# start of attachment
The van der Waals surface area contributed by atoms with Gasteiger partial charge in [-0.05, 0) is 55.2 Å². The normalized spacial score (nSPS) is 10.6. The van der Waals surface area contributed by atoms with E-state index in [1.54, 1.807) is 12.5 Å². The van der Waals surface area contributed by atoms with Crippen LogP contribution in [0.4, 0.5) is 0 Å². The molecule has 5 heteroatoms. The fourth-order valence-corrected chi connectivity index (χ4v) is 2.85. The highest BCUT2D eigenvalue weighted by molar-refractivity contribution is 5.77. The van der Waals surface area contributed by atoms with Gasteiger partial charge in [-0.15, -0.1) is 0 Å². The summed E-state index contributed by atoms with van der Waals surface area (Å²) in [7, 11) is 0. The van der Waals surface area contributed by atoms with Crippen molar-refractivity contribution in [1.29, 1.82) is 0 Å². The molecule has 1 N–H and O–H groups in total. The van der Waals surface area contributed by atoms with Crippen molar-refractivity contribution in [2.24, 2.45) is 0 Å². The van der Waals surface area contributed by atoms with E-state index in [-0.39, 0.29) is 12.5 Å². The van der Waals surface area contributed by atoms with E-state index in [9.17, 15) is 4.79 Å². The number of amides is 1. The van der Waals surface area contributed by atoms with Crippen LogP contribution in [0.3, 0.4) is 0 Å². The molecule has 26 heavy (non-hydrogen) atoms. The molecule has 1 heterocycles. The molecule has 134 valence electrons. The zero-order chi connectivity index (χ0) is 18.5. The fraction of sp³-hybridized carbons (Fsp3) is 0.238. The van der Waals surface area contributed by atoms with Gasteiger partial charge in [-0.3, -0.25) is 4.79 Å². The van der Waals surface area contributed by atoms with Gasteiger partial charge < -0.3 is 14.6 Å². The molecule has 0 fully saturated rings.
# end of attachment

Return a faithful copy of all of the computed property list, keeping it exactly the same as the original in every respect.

The van der Waals surface area contributed by atoms with Gasteiger partial charge in [-0.05, 0) is 55.2 Å². The normalized spacial score (nSPS) is 10.6. The van der Waals surface area contributed by atoms with E-state index in [1.54, 1.807) is 12.5 Å². The van der Waals surface area contributed by atoms with Crippen LogP contribution in [0.4, 0.5) is 0 Å². The molecule has 5 heteroatoms. The fourth-order valence-corrected chi connectivity index (χ4v) is 2.85. The highest BCUT2D eigenvalue weighted by molar-refractivity contribution is 5.77. The van der Waals surface area contributed by atoms with Gasteiger partial charge in [-0.15, -0.1) is 0 Å². The summed E-state index contributed by atoms with van der Waals surface area (Å²) in [7, 11) is 0. The van der Waals surface area contributed by atoms with Crippen molar-refractivity contribution in [1.29, 1.82) is 0 Å². The molecule has 1 N–H and O–H groups in total. The van der Waals surface area contributed by atoms with Crippen molar-refractivity contribution in [2.24, 2.45) is 0 Å². The van der Waals surface area contributed by atoms with E-state index in [-0.39, 0.29) is 12.5 Å². The van der Waals surface area contributed by atoms with E-state index in [9.17, 15) is 4.79 Å². The number of amides is 1. The van der Waals surface area contributed by atoms with Crippen LogP contribution in [0.3, 0.4) is 0 Å². The molecule has 26 heavy (non-hydrogen) atoms. The molecule has 1 heterocycles. The molecule has 134 valence electrons. The zero-order chi connectivity index (χ0) is 18.5. The fraction of sp³-hybridized carbons (Fsp3) is 0.238. The van der Waals surface area contributed by atoms with Gasteiger partial charge in [-0.3, -0.25) is 4.79 Å². The van der Waals surface area contributed by atoms with Gasteiger partial charge < -0.3 is 14.6 Å². The molecule has 0 fully saturated rings.